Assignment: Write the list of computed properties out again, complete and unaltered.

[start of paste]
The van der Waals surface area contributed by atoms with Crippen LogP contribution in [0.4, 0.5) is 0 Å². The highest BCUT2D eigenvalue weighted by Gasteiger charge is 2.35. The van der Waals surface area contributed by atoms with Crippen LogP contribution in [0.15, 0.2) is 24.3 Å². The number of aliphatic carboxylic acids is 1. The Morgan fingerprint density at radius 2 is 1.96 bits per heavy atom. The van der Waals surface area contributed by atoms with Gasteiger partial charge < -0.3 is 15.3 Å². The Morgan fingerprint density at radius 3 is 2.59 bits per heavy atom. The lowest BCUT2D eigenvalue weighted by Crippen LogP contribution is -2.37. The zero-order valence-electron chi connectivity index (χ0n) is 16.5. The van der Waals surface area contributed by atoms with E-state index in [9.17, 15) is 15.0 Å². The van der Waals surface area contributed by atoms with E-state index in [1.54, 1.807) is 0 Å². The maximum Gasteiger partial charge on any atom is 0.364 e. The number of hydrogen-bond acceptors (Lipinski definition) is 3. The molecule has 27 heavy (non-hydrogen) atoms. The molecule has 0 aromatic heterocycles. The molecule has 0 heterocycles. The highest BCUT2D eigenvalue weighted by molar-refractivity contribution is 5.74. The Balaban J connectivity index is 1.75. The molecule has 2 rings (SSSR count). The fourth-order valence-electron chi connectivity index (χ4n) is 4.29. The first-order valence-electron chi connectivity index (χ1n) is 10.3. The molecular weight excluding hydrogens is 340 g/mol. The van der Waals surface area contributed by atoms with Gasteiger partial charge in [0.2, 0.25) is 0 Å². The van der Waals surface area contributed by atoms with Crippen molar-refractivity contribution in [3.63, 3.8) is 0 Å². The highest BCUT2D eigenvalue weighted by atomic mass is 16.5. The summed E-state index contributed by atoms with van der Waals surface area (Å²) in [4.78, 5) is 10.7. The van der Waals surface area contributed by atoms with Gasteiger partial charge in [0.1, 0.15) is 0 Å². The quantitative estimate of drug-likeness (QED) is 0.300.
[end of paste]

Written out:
The van der Waals surface area contributed by atoms with Crippen LogP contribution in [0.4, 0.5) is 0 Å². The highest BCUT2D eigenvalue weighted by Gasteiger charge is 2.35. The van der Waals surface area contributed by atoms with Crippen LogP contribution in [0.15, 0.2) is 24.3 Å². The number of aliphatic carboxylic acids is 1. The Morgan fingerprint density at radius 2 is 1.96 bits per heavy atom. The van der Waals surface area contributed by atoms with Gasteiger partial charge < -0.3 is 15.3 Å². The Morgan fingerprint density at radius 3 is 2.59 bits per heavy atom. The lowest BCUT2D eigenvalue weighted by Crippen LogP contribution is -2.37. The zero-order valence-electron chi connectivity index (χ0n) is 16.5. The van der Waals surface area contributed by atoms with E-state index in [9.17, 15) is 15.0 Å². The van der Waals surface area contributed by atoms with E-state index in [1.54, 1.807) is 0 Å². The maximum Gasteiger partial charge on any atom is 0.364 e. The number of hydrogen-bond acceptors (Lipinski definition) is 3. The molecule has 27 heavy (non-hydrogen) atoms. The molecule has 0 aromatic heterocycles. The molecule has 0 heterocycles. The highest BCUT2D eigenvalue weighted by molar-refractivity contribution is 5.74. The Balaban J connectivity index is 1.75. The molecule has 2 rings (SSSR count). The fourth-order valence-electron chi connectivity index (χ4n) is 4.29. The first-order valence-electron chi connectivity index (χ1n) is 10.3. The molecular weight excluding hydrogens is 340 g/mol. The van der Waals surface area contributed by atoms with Gasteiger partial charge in [0.2, 0.25) is 0 Å². The van der Waals surface area contributed by atoms with Crippen molar-refractivity contribution in [3.63, 3.8) is 0 Å². The highest BCUT2D eigenvalue weighted by atomic mass is 16.5. The summed E-state index contributed by atoms with van der Waals surface area (Å²) in [4.78, 5) is 10.7. The van der Waals surface area contributed by atoms with Gasteiger partial charge in [0.1, 0.15) is 0 Å². The quantitative estimate of drug-likeness (QED) is 0.300.